Although four months after the purported transaction was completed the lawyer wrote the clients suggesting they obtain an appraisal of the LLC interests given. Consummating a $5 million gift without a formal appraisal of the LLC interests is certainly inadvisable. While in the recent Wandry case the appraisal was completed after the gift the transfer documents clearly limited the dollar amount specified and there was a commitment to obtain a qualified appraisal. Winging it just isn't sensible and gives no protection in the event of an audit.
Don't Sign Appropriate Post Gift Documentation:
If you gift away 80% of an LLC, there should be a post gift operating agreement signed by all the owners and confirming the ownership percentages. In this worst case scenario nothing was done for more than a year after the assignments were executed. No current operating agreement.
Be Sure the Donor Didn't Understand the Transaction:
The IRS has taken a liking to asking taxpayers to explain the transactions they were involved in. If the taxpayer had no clue the deal was done, what was done, how or why, you may as well just start praying that the taxpayer is not questioned by the IRS, or the plan will assuredly flop.
Use Effective Dates and No Real Execution Date:
Proper execution of documents to assure their effectiveness is important. Proper dating of documents to assure that the sequence of events occurred as appropriate, and that there was sufficient time between different steps of the transactions (whatever those time frames might be) is vital. If your attorney prepares key documents signed listing an effective date, but no date for the actual signature, you cannot demonstrate what time frames actually existed between the steps or the order in which the different steps in the transaction actually occurred.
Pay Personal Expenses from the LLC:
Paying personal expenses from a family entity is contrary to respecting the entity for tax and legal purposes. If practices were lax, clean them up before any transfer is made.
Don't Open an LLC Bank Account:
Without the fundamental business formality of a bank account how can the LLC pay its own bills? How can it possibly look real?
Don't Use a Defined Value Clause:
In the wake of the Wandry case, some advisers are suggesting a more frequent use of a defined value clause that establishes a gift of an intended dollar value of LLC interests rather than a percentage of LLC interests. When gifts are made of hard to value assets like LLC interests that may be discounted, especially when the LLC owns minority interests in other entities that hold hard to value real estate assets, and when you're pushing up to the line of your $5.12 million gift exemption, some type of safety valve, like a Wandry defined value clause should at minimum be discussed and considered.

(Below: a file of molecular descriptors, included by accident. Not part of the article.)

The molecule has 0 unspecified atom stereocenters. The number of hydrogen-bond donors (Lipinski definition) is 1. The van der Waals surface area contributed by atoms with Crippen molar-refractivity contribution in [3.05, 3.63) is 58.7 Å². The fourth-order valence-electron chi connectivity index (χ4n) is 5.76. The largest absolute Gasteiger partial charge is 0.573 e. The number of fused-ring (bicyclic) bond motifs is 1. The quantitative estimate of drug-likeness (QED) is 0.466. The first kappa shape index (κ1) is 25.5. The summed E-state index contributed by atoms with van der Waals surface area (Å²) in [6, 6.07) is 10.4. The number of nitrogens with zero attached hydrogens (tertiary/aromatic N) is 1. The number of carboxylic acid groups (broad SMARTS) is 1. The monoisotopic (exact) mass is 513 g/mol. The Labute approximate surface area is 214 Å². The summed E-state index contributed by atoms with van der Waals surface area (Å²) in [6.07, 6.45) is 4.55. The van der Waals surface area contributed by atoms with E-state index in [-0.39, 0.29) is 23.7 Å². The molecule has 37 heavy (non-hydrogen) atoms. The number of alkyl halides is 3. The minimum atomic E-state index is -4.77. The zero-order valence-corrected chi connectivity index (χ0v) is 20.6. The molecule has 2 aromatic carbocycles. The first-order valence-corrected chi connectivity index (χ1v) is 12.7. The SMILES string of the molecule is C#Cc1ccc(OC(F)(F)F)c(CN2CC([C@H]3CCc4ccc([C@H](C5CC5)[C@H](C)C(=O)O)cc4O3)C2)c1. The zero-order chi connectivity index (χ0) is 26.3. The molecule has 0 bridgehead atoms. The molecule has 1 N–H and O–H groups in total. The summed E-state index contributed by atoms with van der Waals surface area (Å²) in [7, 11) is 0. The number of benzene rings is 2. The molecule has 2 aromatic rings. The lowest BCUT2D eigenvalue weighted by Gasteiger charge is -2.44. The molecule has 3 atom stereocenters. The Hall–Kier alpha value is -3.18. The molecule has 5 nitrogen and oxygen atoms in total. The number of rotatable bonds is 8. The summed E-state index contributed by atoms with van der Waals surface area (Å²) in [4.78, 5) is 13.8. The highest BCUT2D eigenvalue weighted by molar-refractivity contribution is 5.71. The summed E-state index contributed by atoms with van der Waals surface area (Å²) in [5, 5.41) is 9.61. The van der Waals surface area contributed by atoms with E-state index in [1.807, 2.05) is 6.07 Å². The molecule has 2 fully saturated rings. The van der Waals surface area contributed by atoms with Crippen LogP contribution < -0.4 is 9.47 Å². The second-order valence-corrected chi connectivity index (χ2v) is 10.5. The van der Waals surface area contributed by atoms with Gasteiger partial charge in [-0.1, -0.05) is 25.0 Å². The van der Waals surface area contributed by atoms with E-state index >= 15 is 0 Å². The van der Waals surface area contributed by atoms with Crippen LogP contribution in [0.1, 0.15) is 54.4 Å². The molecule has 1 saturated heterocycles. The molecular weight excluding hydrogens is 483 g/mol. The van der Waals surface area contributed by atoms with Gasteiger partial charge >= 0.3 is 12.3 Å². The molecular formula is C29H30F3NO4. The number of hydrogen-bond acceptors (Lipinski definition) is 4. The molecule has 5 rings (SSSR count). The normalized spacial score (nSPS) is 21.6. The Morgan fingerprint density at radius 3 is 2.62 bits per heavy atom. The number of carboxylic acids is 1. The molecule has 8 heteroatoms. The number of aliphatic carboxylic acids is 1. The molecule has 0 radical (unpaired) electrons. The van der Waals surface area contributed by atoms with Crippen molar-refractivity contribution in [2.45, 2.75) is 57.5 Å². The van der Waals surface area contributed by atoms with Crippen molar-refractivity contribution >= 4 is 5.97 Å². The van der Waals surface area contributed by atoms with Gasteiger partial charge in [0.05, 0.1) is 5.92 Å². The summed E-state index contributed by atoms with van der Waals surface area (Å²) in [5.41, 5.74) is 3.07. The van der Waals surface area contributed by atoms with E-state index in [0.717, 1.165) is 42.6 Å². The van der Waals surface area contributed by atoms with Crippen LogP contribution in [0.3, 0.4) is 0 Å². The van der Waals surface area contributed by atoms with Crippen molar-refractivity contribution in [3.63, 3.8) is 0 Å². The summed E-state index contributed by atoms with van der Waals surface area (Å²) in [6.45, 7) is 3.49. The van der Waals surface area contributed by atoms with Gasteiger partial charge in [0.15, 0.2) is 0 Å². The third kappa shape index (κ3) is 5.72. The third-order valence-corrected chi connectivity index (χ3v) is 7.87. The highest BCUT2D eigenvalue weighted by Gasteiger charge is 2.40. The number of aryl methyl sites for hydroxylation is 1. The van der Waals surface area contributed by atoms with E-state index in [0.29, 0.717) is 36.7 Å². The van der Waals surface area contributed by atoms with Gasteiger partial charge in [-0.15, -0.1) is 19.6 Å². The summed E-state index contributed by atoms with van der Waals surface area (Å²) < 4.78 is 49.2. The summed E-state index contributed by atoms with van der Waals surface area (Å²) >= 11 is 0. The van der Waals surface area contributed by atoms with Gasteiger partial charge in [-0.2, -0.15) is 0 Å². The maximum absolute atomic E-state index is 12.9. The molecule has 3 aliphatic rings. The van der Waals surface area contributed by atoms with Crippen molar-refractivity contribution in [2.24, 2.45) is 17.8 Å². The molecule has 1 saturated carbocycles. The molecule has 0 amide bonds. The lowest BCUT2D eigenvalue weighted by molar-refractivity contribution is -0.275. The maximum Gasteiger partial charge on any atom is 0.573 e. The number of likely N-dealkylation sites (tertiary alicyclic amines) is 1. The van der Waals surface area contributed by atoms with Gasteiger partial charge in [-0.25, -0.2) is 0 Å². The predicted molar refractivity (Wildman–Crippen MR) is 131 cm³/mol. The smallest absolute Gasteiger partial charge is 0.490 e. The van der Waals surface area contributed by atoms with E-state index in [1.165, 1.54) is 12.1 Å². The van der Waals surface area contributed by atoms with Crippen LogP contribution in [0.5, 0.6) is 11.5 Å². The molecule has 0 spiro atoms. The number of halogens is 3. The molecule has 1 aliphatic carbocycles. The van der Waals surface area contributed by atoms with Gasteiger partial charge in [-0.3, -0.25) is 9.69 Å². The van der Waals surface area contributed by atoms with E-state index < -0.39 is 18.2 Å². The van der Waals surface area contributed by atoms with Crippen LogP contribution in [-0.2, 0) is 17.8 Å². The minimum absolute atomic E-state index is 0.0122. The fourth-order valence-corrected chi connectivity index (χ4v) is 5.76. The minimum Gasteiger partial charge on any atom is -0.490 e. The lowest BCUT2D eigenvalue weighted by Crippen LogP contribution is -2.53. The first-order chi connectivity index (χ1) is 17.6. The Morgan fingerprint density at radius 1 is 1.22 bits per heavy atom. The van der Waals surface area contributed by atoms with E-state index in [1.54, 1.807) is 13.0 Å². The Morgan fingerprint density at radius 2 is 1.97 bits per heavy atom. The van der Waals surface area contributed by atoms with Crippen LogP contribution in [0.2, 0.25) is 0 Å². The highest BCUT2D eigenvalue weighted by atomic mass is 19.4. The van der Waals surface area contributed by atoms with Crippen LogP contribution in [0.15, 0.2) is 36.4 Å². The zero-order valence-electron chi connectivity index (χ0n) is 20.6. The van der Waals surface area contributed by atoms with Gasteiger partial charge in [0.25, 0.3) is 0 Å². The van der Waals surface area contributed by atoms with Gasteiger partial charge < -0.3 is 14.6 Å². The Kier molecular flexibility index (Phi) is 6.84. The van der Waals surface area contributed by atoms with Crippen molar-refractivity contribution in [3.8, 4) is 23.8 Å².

Show LLC Assets on the Donor's Balance Sheet:
If you want to convince the IRS that the LLC is, in the words of Dr. Phil, the "real deal" you really should consider separate LLC financial statements, but you absolutely don't want to show your pro-rata share of underlying LLC assets on your balance sheet. That is tantamount to your almost corroborating to the IRS that there are no discounts because the gift was of underlying assets, not discountable LLC membership interests.
Don't Use Independent Professionals:
Have the CPA prepare all tax returns, determine the value of the entity interest given, use the CPA's wife as a witness, have the same CPA serve as the sole trustee of the donee trusts, don't have anyone represented by independent counsel, etc.
Believed Client was on Deathbed:
The IRS has long frowned on deathbed gifts. But documenting in an email that you believe the client was near death as the rationale for the plan is really over the top. At least make the IRS auditor earn his or her keep!
No Documentation of Capacity:
One statistic suggests that 50% of those over age 85 have some degree of cognitive impairment. If you're dealing with a donor in her late 80s should you at least have counsel corroborate that the donor had adequate capacity to sign the relevant gift and other documents? Also bear in mind that contractual capacity may be required to execute an operating agreement, assignments, trust and other documents. This is a greater level of capacity then testamentary capacity which will suffice to sign a will.
Martin Shenkman, Jonathan Blattmachr, and Robert S. Keebler just published a 200 page book entitled, "2012 Estate Planning: Tax Planning Steps to Take Now." It is now available as an ebook on www.amazon.com for $39.95 and is written for both the sophisticated client and professional adviser.